With such films as Bloody Sunday and United 93, Paul Greengrass has shown a strong ability to capture true stories in a way that are very genuine but nonetheless heart-pounding. With his latest film, Captain Phillips, Greengrass tells the story of the 2009 hijacking of the U.S. container ship Maersk Alabama by a crew of Somali Pirates. The film is multi-focused, following the Alabama's commanding officer, Captain Richard Philips, and the Somali pirate captain, Muse, who takes him hostage. Captain Phillips is a very fast-paced and intense film that doesn't feel even close to its 135 minute running time. That being said, the film feels epic in scale, with Greengrass creating a truly immersive experience as the audience watches this story unfold. The film never slogs in the slightest though, delivering an emotional ride that touches on the myriad effects of globalization. Early on in the film, Greengrass spends equal time with both Richard and Muse, capturing the very different worlds they both come from while also showcasing how they are both dealing with an ever-changing world around them. While Muse is not a "good person" we grasp his struggle in life but the film never goes too far in trying to become to sentimental for the character either. The story is tight and balances its themes and characters well but the dialogue is without question the weak-link of the film. There were quite a few scenes in the film that just felt forced, particularly an opening bit between Rich and his wife, or a little too "on the nose" for my liking. Captain Phillips is a return to strong filmmaking for Greengrass after the putrid Green Zone proving once again his ability to create a thrilling and somewhat thought-provoking film.
Bully is by all means a very important film showcasing how bullying can be absolutely
devastating to young children if they don't have the proper support system. From the very beginning, Bully goes right for the heart-strings, showing us the father of a boy who killed himself, due to the effects of Bullying. Its an emotional film that showcases the problem well, but It really doesn't provide many answers with a rather
narrow viewpoint on the problems inherent in the younger generations lives. It's exploration of bulling is simpy too simplistic and I wish the film could have digged a little deeper to dissect this problem. To
be fair, I personally think there is no real way to stop this from happening, so it's definitely a challenging thing to accomplish, so this is still a film that should obviously be seen. The one thing about Bully that really bothered me was its overabundance of playing with focus. I found it to be distracting for one, but more importantly a cheap and manipulative camera trick to create added emotion which quite frankly is completely unnecessary given the subject matter. All the negatives aside, Lee Hirsch's Bully is definitely a film worth seeing by the masses, even if it's not as interesting or complicated as it should have been.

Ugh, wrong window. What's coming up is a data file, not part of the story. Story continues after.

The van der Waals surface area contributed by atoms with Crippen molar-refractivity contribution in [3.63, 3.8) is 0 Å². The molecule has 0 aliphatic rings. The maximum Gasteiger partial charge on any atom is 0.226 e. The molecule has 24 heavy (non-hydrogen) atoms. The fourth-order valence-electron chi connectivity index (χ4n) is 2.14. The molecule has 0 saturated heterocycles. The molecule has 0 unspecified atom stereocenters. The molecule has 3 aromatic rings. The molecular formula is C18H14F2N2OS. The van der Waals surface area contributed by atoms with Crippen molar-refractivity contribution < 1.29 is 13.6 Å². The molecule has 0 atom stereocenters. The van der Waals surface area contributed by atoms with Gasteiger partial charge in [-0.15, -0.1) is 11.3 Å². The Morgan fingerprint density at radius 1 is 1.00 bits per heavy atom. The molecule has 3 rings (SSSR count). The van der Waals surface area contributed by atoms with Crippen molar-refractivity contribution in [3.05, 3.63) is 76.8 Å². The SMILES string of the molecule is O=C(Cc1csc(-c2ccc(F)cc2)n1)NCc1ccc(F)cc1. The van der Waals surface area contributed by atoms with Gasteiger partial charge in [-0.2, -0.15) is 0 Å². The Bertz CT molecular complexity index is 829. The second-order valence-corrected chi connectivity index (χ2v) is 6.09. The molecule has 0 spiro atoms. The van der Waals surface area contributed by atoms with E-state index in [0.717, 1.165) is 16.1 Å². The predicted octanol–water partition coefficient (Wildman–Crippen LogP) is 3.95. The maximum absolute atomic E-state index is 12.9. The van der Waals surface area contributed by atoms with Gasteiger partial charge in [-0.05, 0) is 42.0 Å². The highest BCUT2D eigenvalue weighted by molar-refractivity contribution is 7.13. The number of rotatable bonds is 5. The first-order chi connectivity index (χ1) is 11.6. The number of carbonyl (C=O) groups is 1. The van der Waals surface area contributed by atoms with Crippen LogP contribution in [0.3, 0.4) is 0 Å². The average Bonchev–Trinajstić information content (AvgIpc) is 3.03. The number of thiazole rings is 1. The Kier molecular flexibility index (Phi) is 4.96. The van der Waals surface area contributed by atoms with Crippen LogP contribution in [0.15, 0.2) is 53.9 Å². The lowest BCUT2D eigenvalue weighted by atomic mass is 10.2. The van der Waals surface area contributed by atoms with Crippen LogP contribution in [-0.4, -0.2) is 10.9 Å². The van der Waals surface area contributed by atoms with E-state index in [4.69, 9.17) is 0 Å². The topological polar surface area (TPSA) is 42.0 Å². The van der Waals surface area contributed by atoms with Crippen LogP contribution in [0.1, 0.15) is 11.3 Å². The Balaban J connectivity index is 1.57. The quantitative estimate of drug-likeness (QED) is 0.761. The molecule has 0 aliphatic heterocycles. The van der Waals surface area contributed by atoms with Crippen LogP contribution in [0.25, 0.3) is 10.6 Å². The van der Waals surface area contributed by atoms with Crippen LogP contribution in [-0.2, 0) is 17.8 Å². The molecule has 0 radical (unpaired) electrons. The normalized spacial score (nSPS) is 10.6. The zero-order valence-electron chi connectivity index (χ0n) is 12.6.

Set in a small town during the 1930s, The Purple Rose of Cairo tells the story of Cecelia, a movie-lover who dreams of a better life. Trapped in a dead-end job where she must provide for her deadbeat and abusive husband, Cecilia's one release is cinema. She finds herself entranced by the latest attraction, a screwball comedy named The Purple Rose of Cairo, returning to the theater day after day. During one of her visits, the main character of the film, Tom Baxter, pauses in the middle of his dialogue and begins to talk to Cecelia. He proceeds to climb out of the movie. Free from the chains of the narrative storytelling of Purple Rose, Tom accompanies Cecelia on a tour of the town with the two of them falling in love with one and other. Woody Allen's The Purple Rose of Cairo is an inventive, charming experience that effectively blurs the boundaries between cinema and the real world. Allen embraces these differences, capturing how naive and simple Baxter's character is when taken away from confines of his fictional world. The Purple Rose does great job of playing with the idea of a fictional character trying to adjust to life in the real world. From Baxter's attempt to use fake money, to his attempt to start a car without a key, the film is full of clever moments throughout. Outside of the film's clever set-up, The Purple Rose of Cairo is very much a film that celebrates the power of cinema and its ability to provide an escape from the grind of everyday existence. That being said, it also captures the differences between the movies and real life, where life is never quite as simple and straight-forward. Cecilia is a woman whose been walked over all through her life and her interaction with film is what eventually empowers her to stand up for herself. Woody Allen's The Purple Rose of Cairo is a whimsical throwback to 1930s cinema, providing a truly unique, entertaining, and heartfelt experience that really captures the love-hate relationship many have with movies, particularly romantic comedies.
As one would expect from a Whit Stillman film, Damsels in Distress is a verbose, endlessly unique film about a group of girls who inhabit a fictional
upper-echelon college. The film is full of ideas and interesting antidotes